Commonwealth finance ministers have repeated calls to reform the global financial architecture with particular attention given to scaling up development finance and addressing debt vulnerabilities.
Meeting on the sidelines of the World Bank and International Monetary Fund’s (IMF) annual meetings in Morocco, the session provided a forum for commonwealth countries to engage with G7 and G20 members. The ministers took the opportunity to discuss and echo calls from vulnerable nations for greater urgency on climate finance.
Commonwealth secretary-general Patricia Scotland KC underscored the significance of the discussions in her opening remarks, emphasising the need for unity and global reform to address pressing economic challenges.
“The storms we face are real and serious… We meet at a critical time, and the case for reform of the global financial architecture is clear and urgent,” she said.
The global public debt burden is at 93% of GDP and there are severe limitations in international commitments on debt pauses for climate related disasters. Debt pauses only apply to newly issued debt which means they do no help in emergency situations, so ensuring climate vulnerability is factored into debt sustainability assessments is needed, Scotland KC said.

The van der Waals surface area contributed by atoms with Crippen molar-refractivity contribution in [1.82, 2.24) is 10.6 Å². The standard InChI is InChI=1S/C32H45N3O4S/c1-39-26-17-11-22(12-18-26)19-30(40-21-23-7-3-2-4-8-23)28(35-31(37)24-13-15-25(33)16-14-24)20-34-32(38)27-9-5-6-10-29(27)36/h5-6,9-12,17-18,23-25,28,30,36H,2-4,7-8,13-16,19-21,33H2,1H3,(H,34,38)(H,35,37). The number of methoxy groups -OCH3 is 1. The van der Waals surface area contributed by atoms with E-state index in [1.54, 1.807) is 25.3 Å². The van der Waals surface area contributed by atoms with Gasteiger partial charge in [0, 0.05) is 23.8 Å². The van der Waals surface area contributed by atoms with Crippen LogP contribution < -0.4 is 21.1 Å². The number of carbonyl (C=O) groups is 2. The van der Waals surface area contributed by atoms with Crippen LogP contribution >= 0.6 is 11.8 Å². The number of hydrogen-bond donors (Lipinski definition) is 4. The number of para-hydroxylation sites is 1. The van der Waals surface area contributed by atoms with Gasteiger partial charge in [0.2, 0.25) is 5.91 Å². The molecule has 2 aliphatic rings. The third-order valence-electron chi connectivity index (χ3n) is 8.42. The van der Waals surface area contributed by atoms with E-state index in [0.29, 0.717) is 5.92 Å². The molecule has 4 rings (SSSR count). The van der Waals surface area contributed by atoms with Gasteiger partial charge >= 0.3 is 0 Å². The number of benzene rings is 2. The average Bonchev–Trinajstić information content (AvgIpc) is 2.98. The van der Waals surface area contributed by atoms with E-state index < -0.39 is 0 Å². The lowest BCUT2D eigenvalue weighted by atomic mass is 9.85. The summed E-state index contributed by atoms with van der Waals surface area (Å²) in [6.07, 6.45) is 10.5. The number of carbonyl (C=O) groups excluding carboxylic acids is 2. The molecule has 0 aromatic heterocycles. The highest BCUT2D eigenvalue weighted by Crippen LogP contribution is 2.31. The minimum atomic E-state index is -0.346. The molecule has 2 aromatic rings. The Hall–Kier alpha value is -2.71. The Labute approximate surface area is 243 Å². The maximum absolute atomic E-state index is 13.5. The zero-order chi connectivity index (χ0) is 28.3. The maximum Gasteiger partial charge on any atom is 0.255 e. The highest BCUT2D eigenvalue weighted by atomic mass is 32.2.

Biman Chand Prasad, deputy prime minister and minister of finance of Fiji, echoed Scotland KC’s sentiments in his opening remarks, commending the Bridgetown Initiative proposed by Commonwealth member Barbados. The initiative calls for urgent and decisive action to address overlapping crises and reform international financial institutions. Furthermore, he stressed the importance of collective efforts in tackling global challenges and reaffirmed Fiji’s commitment to multilateralism and addressing climate change. Fiji recently took significant steps towards addressing climate change, joining a growing list of countries with a green taxonomy.
During the meeting, ministers received a comprehensive presentation from the Commonwealth secretariat that highlighted various strategies for building economic resilience. These strategies include the role of blended finance, debt-for-nature swaps and the introduction of new climate-related levies to mobilise domestic revenue for financing development needs.
The significance of blue and green bonds in domestic revenue mobilisation and their role in addressing climate change and biodiversity loss was also emphasised. Additionally, ministers highlighted the need to review debt sustainability analysis (DSA) frameworks, with a specific focus on including climate vulnerability in DSA frameworks to reflect the impact of climate-related investments on debt sustainability.
This page was last updated October 24, 2023
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